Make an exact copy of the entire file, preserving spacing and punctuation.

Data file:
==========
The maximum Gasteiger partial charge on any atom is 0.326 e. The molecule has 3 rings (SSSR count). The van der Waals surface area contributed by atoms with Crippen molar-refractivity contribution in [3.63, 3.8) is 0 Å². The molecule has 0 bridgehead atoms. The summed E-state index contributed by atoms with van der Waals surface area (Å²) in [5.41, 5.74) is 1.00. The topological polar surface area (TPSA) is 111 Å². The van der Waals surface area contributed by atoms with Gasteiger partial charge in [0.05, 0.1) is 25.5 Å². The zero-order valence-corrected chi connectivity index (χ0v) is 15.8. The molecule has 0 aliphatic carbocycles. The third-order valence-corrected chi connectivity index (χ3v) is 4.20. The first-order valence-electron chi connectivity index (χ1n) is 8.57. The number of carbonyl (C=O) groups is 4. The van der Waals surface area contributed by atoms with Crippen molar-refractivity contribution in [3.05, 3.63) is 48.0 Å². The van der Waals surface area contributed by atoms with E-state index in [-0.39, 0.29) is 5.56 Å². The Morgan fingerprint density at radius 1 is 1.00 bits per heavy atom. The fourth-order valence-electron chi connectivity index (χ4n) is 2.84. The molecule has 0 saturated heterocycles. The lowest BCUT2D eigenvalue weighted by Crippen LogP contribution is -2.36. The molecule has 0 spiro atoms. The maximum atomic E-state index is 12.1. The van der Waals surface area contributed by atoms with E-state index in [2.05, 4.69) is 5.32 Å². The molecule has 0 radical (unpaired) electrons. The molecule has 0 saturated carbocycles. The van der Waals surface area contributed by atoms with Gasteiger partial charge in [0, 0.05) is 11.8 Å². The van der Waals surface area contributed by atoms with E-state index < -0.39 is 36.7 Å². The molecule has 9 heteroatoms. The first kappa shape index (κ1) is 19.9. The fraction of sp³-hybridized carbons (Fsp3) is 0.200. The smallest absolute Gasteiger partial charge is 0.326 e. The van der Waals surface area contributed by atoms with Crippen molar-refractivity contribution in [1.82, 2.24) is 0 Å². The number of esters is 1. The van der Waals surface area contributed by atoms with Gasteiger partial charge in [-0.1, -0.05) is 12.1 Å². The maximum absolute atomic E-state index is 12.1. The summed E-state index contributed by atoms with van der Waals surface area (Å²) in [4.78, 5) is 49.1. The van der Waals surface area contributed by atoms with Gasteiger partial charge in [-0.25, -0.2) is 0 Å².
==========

The maximum Gasteiger partial charge on any atom is 0.326 e. The molecule has 3 rings (SSSR count). The van der Waals surface area contributed by atoms with Crippen molar-refractivity contribution in [3.63, 3.8) is 0 Å². The molecule has 0 bridgehead atoms. The summed E-state index contributed by atoms with van der Waals surface area (Å²) in [5.41, 5.74) is 1.00. The topological polar surface area (TPSA) is 111 Å². The van der Waals surface area contributed by atoms with Gasteiger partial charge in [0.05, 0.1) is 25.5 Å². The zero-order valence-corrected chi connectivity index (χ0v) is 15.8. The molecule has 0 aliphatic carbocycles. The third-order valence-corrected chi connectivity index (χ3v) is 4.20. The first-order valence-electron chi connectivity index (χ1n) is 8.57. The number of carbonyl (C=O) groups is 4. The van der Waals surface area contributed by atoms with Crippen molar-refractivity contribution in [3.05, 3.63) is 48.0 Å². The van der Waals surface area contributed by atoms with E-state index in [-0.39, 0.29) is 5.56 Å². The Morgan fingerprint density at radius 1 is 1.00 bits per heavy atom. The fourth-order valence-electron chi connectivity index (χ4n) is 2.84. The molecule has 0 saturated heterocycles. The lowest BCUT2D eigenvalue weighted by Crippen LogP contribution is -2.36. The molecule has 0 spiro atoms. The maximum atomic E-state index is 12.1. The van der Waals surface area contributed by atoms with E-state index in [2.05, 4.69) is 5.32 Å². The molecule has 0 radical (unpaired) electrons. The molecule has 0 saturated carbocycles. The van der Waals surface area contributed by atoms with Gasteiger partial charge in [0, 0.05) is 11.8 Å². The van der Waals surface area contributed by atoms with E-state index < -0.39 is 36.7 Å². The molecule has 9 heteroatoms. The first kappa shape index (κ1) is 19.9. The fraction of sp³-hybridized carbons (Fsp3) is 0.200. The smallest absolute Gasteiger partial charge is 0.326 e. The van der Waals surface area contributed by atoms with Crippen molar-refractivity contribution in [1.82, 2.24) is 0 Å². The number of esters is 1. The van der Waals surface area contributed by atoms with Gasteiger partial charge in [-0.1, -0.05) is 12.1 Å². The maximum absolute atomic E-state index is 12.1. The summed E-state index contributed by atoms with van der Waals surface area (Å²) in [4.78, 5) is 49.1. The van der Waals surface area contributed by atoms with Gasteiger partial charge in [-0.25, -0.2) is 0 Å².